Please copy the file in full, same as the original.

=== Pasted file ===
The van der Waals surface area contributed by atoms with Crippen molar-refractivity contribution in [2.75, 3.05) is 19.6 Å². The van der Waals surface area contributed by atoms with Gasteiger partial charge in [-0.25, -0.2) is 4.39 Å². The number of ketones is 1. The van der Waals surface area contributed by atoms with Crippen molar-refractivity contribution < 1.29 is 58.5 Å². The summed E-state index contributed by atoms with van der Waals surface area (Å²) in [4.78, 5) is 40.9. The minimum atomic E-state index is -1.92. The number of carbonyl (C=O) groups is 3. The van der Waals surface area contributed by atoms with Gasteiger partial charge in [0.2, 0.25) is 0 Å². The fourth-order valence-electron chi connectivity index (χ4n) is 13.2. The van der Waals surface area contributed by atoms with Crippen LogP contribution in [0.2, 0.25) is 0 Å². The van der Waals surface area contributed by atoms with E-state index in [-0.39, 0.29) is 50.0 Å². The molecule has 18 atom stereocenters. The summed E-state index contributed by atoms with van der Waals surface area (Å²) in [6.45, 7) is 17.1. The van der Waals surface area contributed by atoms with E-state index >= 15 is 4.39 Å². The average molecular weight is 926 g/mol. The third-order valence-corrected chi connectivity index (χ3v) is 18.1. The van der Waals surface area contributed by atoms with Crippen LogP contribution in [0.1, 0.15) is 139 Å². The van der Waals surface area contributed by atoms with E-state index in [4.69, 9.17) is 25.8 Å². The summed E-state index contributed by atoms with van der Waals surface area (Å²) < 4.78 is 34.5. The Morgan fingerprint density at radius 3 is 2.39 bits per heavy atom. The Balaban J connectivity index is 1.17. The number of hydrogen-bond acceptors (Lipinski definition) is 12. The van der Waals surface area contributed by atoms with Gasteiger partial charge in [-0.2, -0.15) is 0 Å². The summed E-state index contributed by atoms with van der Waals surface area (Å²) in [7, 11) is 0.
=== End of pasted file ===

The van der Waals surface area contributed by atoms with Crippen molar-refractivity contribution in [2.75, 3.05) is 19.6 Å². The van der Waals surface area contributed by atoms with Gasteiger partial charge in [-0.25, -0.2) is 4.39 Å². The number of ketones is 1. The van der Waals surface area contributed by atoms with Crippen molar-refractivity contribution < 1.29 is 58.5 Å². The summed E-state index contributed by atoms with van der Waals surface area (Å²) in [4.78, 5) is 40.9. The minimum atomic E-state index is -1.92. The number of carbonyl (C=O) groups is 3. The van der Waals surface area contributed by atoms with Gasteiger partial charge in [0.2, 0.25) is 0 Å². The fourth-order valence-electron chi connectivity index (χ4n) is 13.2. The van der Waals surface area contributed by atoms with Crippen LogP contribution in [0.2, 0.25) is 0 Å². The van der Waals surface area contributed by atoms with E-state index in [-0.39, 0.29) is 50.0 Å². The molecule has 18 atom stereocenters. The summed E-state index contributed by atoms with van der Waals surface area (Å²) in [6.45, 7) is 17.1. The van der Waals surface area contributed by atoms with E-state index >= 15 is 4.39 Å². The average molecular weight is 926 g/mol. The third-order valence-corrected chi connectivity index (χ3v) is 18.1. The van der Waals surface area contributed by atoms with Crippen LogP contribution in [0.1, 0.15) is 139 Å². The van der Waals surface area contributed by atoms with E-state index in [4.69, 9.17) is 25.8 Å². The summed E-state index contributed by atoms with van der Waals surface area (Å²) < 4.78 is 34.5. The Morgan fingerprint density at radius 3 is 2.39 bits per heavy atom. The Balaban J connectivity index is 1.17. The number of hydrogen-bond acceptors (Lipinski definition) is 12. The van der Waals surface area contributed by atoms with Gasteiger partial charge in [-0.2, -0.15) is 0 Å². The summed E-state index contributed by atoms with van der Waals surface area (Å²) in [7, 11) is 0.